The collapse led to the flooding of the town of Brumadinho with 12 million cubic meters of mining waste, wreaking havoc across the landscape. This has not only caused a huge environmental disaster but also led to the deaths of an estimated 169 – a figure which is expected to rise.
While Vale is a metal and mining and logistics company, it derives the bulk of its revenue from the ferrous minerals segment, which accounted for 74% of total revenue in FY2017. Vale expects that the anticipated decline in output will contribute to a loss of around $1.3bn, marking a transformation from net profits totaling $5.5bn in FY2017.Tthis would be a huge blow to the company.
The valuable nature of the mining industry for Brazil will undoubtedly play a key role in ensuring Vale has a future. The Brazilian metals and mining industry had total revenues of $44.9bn in 2017, and iron ore was the countries second leading export, accounting for 9.2% of total exports that year.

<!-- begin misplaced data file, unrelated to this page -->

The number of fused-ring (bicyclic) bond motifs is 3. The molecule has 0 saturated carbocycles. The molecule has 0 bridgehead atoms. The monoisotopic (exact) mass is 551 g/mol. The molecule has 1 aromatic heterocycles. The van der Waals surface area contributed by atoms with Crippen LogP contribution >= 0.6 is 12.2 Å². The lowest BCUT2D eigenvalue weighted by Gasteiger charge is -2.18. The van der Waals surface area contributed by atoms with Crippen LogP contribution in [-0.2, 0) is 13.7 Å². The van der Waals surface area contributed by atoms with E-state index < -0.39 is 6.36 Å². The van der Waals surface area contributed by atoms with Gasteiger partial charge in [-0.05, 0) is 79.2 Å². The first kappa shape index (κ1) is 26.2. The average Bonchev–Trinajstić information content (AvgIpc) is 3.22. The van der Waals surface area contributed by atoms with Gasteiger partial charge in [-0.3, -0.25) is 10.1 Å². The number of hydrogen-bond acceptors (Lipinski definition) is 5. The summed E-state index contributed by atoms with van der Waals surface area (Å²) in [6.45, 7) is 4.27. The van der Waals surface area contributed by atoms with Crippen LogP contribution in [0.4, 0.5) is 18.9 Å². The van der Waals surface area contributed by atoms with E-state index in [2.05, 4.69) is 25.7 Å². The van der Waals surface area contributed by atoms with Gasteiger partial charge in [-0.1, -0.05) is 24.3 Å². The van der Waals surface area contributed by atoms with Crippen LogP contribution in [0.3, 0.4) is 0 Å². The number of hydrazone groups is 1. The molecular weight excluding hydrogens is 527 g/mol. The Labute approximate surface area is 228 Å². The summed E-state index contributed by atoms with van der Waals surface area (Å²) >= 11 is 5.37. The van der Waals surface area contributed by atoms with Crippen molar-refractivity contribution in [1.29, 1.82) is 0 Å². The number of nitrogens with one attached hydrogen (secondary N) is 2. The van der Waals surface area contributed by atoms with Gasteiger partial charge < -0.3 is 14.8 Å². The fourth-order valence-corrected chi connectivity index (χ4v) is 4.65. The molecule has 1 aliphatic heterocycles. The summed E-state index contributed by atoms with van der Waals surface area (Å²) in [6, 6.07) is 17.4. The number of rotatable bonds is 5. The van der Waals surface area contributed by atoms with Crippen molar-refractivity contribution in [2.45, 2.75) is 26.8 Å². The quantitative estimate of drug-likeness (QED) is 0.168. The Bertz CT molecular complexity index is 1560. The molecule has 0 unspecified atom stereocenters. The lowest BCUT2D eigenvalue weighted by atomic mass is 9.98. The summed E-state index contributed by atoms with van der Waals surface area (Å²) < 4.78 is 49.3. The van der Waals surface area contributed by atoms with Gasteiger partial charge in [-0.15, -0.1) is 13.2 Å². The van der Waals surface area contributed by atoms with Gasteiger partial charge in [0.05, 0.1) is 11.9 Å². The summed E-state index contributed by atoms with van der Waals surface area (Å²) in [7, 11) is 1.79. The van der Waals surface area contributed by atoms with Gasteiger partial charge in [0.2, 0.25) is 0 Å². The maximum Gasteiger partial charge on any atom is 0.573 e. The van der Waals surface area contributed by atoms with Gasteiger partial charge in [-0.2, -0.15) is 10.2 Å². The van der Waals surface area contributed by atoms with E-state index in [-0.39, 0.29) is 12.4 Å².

The deadly disaster has sparked a push from governments and mining companies alike to improve global standards for the construction and inspection of tailings dams and emergency preparations. It is likely that in the coming years the standards within the industry will change quite significantly and encompass a more uniform approach, which leading companies hope will prevent disasters in the future.
In his presidential campaign, Brazil’s current President Jair Bolsonaro pledged to open indigenous lands to the mining industry, and relax environmental regulations which he perceived as being limiting to the economy. However, following the incident the governments tone has changed significantly.